I'm taking an electrical engineering course as part of my Bachelor's degree, and sadly our tutorials don't seem very well laid out. We've been given the following capacitor and asked to calculate capacitance and charge.

I have the formulas but can't figure out from the image if the capacitors are in series or parallel. How can I approach the problem?

Five plate capacitor

  • \$\begingroup\$ Have you tried anything so far? \$\endgroup\$
    – Triak
    Commented Dec 1, 2016 at 14:54
  • \$\begingroup\$ Given I can't figure out if the capacitor can be redrawn as a set in series or in parallel, I don't know which set of formulas to use. My gut says parallel, if only because series would be a very easy calculation, but otherwise, I don't know how to start. \$\endgroup\$
    – Andy Grey
    Commented Dec 1, 2016 at 14:56
  • \$\begingroup\$ Can you redraw this as a schematic with conventional lumped capacitors rather than the physical arrangement of plates and dielectric? \$\endgroup\$ Commented Dec 1, 2016 at 14:56
  • 1
    \$\begingroup\$ I have zero electrical engineering background. This is supposed to be an introductory course, which I'm either finding very hard or is badly structured. I have no problem with Differential Equations but this confuses me \$\endgroup\$
    – Andy Grey
    Commented Dec 1, 2016 at 14:59
  • 3
    \$\begingroup\$ Draw four, unconnected capacitors on a paper. Then try to draw connections that would be equivalent as in your original diagram. You have your answer. \$\endgroup\$
    – dim
    Commented Dec 1, 2016 at 15:01

2 Answers 2


This is clear enough, even as far as the charges are concerned, isn't it?

enter image description here

  • \$\begingroup\$ Excellent schematic diagramm with all useful information. The use of the letters A and B as part pin labels clearly shows that both schemes are equivalent. \$\endgroup\$
    – Uwe
    Commented Mar 24, 2017 at 19:41

I have just finished electrostatics at my uni.

The electrical field on a simple capacitor is observed. It can be concluded that the electrical field has a value and is not 0. simple capacitor electrical fields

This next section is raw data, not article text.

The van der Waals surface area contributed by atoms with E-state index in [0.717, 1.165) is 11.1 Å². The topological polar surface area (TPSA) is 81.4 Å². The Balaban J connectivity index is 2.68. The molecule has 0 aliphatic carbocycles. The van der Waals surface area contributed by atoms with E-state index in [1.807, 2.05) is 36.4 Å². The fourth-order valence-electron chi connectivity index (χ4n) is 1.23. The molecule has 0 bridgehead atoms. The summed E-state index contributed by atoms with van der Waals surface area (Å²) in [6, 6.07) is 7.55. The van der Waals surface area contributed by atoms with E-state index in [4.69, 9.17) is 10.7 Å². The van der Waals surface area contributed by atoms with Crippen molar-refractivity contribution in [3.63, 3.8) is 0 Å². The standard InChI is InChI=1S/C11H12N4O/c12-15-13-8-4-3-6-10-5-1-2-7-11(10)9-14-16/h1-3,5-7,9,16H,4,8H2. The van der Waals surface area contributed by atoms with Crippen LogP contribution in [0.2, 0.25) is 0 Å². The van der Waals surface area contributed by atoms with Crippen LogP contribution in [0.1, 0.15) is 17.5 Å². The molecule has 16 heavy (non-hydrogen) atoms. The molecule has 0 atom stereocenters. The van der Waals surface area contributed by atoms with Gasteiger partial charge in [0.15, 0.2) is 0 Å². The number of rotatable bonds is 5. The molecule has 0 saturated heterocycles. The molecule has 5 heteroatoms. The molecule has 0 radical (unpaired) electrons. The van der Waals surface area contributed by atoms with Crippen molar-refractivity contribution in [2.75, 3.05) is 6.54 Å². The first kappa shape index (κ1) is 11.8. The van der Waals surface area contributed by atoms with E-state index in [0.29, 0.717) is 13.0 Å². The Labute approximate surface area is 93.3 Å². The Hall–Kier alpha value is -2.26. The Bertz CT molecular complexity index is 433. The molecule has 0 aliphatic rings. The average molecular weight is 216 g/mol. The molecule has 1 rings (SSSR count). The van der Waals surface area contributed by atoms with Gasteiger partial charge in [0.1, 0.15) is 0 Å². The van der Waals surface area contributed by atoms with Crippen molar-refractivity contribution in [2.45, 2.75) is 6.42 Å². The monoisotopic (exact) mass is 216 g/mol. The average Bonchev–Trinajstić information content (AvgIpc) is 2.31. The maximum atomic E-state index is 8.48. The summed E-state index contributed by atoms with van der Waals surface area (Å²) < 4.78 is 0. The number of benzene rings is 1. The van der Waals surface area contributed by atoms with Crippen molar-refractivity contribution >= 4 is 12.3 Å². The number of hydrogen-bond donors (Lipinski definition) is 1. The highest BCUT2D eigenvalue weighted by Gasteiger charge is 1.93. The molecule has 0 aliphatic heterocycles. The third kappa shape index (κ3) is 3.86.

The same concept is applied to your schematic. step1

It is therefore simplified.



There is no electrical field between the inner plates. I think it is same as connecting the both plates of the first capacitor to positive side. Is this correct?

  • 2
    \$\begingroup\$ Please, when you post images try to scale them down and crop them to save us from downloading huge quantities of useless bits and slowing down browsing this post to a crawl! There are lots of free/open source image processing programs out there (e.g. FastStone Image Viewer, IrfanView, TheGimp): get one and save our bandwidth (your scribbled corrections in your drawings, your wooden ruler or part of your desktop are NOT relevant at all)!!! \$\endgroup\$ Commented Dec 1, 2016 at 18:14
  • 1
    \$\begingroup\$ You can't simplify it like that. There are most definitely fields in between all of the plates. \$\endgroup\$ Commented Jan 10, 2017 at 2:51
  • \$\begingroup\$ I don't get it. But more importantly, does OP get it? \$\endgroup\$
    – Oskar Skog
    Commented Mar 3, 2017 at 5:23

Your Answer

By clicking “Post Your Answer”, you agree to our terms of service and acknowledge you have read our privacy policy.

Not the answer you're looking for? Browse other questions tagged or ask your own question.